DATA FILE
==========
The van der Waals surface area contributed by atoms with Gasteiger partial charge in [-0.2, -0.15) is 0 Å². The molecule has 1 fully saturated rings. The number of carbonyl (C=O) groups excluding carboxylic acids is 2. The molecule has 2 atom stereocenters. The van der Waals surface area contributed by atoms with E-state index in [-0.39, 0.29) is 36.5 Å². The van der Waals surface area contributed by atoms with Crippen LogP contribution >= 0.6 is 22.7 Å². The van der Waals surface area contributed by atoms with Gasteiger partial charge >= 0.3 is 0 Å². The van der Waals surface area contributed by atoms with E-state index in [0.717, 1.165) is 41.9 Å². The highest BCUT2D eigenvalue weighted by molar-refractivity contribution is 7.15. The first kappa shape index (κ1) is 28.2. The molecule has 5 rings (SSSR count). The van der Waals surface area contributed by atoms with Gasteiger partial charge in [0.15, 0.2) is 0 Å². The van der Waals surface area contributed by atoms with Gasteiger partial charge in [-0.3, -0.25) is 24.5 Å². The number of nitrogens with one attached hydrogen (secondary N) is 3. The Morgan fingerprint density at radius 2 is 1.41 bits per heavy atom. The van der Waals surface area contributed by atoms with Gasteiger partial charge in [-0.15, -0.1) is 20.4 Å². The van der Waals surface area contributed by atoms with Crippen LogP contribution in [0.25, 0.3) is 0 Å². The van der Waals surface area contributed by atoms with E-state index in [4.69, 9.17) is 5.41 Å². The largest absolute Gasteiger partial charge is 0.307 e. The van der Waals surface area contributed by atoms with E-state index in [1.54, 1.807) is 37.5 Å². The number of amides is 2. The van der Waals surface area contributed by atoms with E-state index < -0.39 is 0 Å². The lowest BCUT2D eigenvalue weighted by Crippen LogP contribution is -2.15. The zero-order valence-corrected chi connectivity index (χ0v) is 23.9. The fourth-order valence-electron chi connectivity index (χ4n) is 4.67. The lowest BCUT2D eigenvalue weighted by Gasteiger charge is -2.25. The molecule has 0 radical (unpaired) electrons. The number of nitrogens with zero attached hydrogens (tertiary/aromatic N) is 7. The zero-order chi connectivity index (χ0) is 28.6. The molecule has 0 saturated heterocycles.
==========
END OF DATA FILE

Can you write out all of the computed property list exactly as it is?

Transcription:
The van der Waals surface area contributed by atoms with Gasteiger partial charge in [-0.2, -0.15) is 0 Å². The molecule has 1 fully saturated rings. The number of carbonyl (C=O) groups excluding carboxylic acids is 2. The molecule has 2 atom stereocenters. The van der Waals surface area contributed by atoms with E-state index in [-0.39, 0.29) is 36.5 Å². The van der Waals surface area contributed by atoms with Crippen LogP contribution >= 0.6 is 22.7 Å². The van der Waals surface area contributed by atoms with Gasteiger partial charge >= 0.3 is 0 Å². The van der Waals surface area contributed by atoms with E-state index in [0.717, 1.165) is 41.9 Å². The highest BCUT2D eigenvalue weighted by molar-refractivity contribution is 7.15. The first kappa shape index (κ1) is 28.2. The molecule has 5 rings (SSSR count). The van der Waals surface area contributed by atoms with Gasteiger partial charge in [0.15, 0.2) is 0 Å². The van der Waals surface area contributed by atoms with Gasteiger partial charge in [-0.3, -0.25) is 24.5 Å². The number of nitrogens with one attached hydrogen (secondary N) is 3. The Morgan fingerprint density at radius 2 is 1.41 bits per heavy atom. The van der Waals surface area contributed by atoms with Gasteiger partial charge in [-0.15, -0.1) is 20.4 Å². The van der Waals surface area contributed by atoms with Crippen LogP contribution in [0.25, 0.3) is 0 Å². The van der Waals surface area contributed by atoms with E-state index in [4.69, 9.17) is 5.41 Å². The largest absolute Gasteiger partial charge is 0.307 e. The van der Waals surface area contributed by atoms with E-state index in [1.54, 1.807) is 37.5 Å². The number of amides is 2. The van der Waals surface area contributed by atoms with E-state index < -0.39 is 0 Å². The lowest BCUT2D eigenvalue weighted by Crippen LogP contribution is -2.15. The zero-order valence-corrected chi connectivity index (χ0v) is 23.9. The fourth-order valence-electron chi connectivity index (χ4n) is 4.67. The lowest BCUT2D eigenvalue weighted by Gasteiger charge is -2.25. The molecule has 0 radical (unpaired) electrons. The number of nitrogens with zero attached hydrogens (tertiary/aromatic N) is 7. The zero-order chi connectivity index (χ0) is 28.6. The molecule has 0 saturated heterocycles.